Why Washington should remain like Paris.
John F. Kennedy once said of Washington, “It has Northern charm and Southern efficiency.” That, of course, was when it was a sleepy place lacking much air conditioning and before the bureaucratic explosion brought on by Lyndon Johnson’s and Richard Nixon’s many new programs. These caused a building boom that only now is slowing down.
Nearly every week, it seemed, an old building was being gutted or razed for a new one. Ever since the mid-Sixties ever more companies, trade associations and issue-oriented organizations have flocked to Washington to set up listening and lobbying posts. The city’s population, declining for several years as families fled to the suburbs, has been growing since 2000. It is now over 600,000 with many young people moving in to be closer to work.
With the prospect of downtown Washington seeming to run out of building space for new buildings, Democratic Mayor Vincent Gray and Republican Rep. Darrell Issa, chairman of the House Oversight and Government Reform Committee, have been considering the unthinkable: raising the capital’s century-old building height limit of 130 feet (12 stories in most cases). Cheering them on are property developers. The Downtown D.C. Business Improvement District thinks that the central area will be built out within a dozen or so years. That is, if trends of the last few decades continue. Such predictions are being made against a background of steady talk on Capitol Hill of curbing the growth of the federal government.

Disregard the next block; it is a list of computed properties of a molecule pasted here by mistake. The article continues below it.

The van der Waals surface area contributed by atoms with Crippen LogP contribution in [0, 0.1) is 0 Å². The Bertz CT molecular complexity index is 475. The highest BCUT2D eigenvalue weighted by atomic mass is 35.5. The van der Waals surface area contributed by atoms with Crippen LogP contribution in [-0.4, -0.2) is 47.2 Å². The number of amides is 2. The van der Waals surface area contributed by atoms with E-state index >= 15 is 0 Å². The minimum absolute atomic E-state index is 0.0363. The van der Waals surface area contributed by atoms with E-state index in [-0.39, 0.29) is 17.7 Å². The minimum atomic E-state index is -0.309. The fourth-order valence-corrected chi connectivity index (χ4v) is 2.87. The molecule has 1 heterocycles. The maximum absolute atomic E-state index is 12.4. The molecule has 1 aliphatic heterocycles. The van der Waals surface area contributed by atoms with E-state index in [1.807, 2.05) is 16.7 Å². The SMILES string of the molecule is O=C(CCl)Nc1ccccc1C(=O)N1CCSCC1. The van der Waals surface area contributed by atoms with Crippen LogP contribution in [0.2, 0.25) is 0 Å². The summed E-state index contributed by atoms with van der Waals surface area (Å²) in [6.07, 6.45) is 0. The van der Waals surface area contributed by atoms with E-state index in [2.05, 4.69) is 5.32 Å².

The Messrs. Gray and Issa are talking about possibly raising the downtown height limit by 15 feet, allowing an extra story for existing buildings. Ominously, though, outside the downtown, there is talk of allowing heights well above that. Not so fast, says George Clark, chairman of a preservation group, the Committee of 100. He says the scale of Washington is unique among American cities and emphasizes its monumental nature.
That’s what the current height limit is all about. It was inspired by the open feeling of central Paris. It has kept the focus on the city’s monuments and the U.S. Capitol (only the Washington Monument exceeds the height limit). In Paris, when the need arose for many new office buildings, a new area, La Défense, was created about a dozen miles away for high-rises. Washington already has its La Défense, right across the river in Rosslyn, Virginia, where the high-rise office buildings provide a nice — but arm’s-length — backdrop to the city.
For several years, I had frequent one-day business trips to New York from Washington, always taking the train. While I like New York’s tempo and scale, the best part of the day was stepping out of Union Station back in Washington in the early evening and drinking in the reassuring, comfortable human scale of the city. My first thought was always, “I’m home.”
Will builders be the kings of construction in the capital city? There is no certainty that office building demand of the last three decades will continue indefinitely. Here’s a way to put the Gray-Issa proposal to rest: Shrink the federal government, let more office buildings go up in Rosslyn and leave Washington’s scale just as it is.
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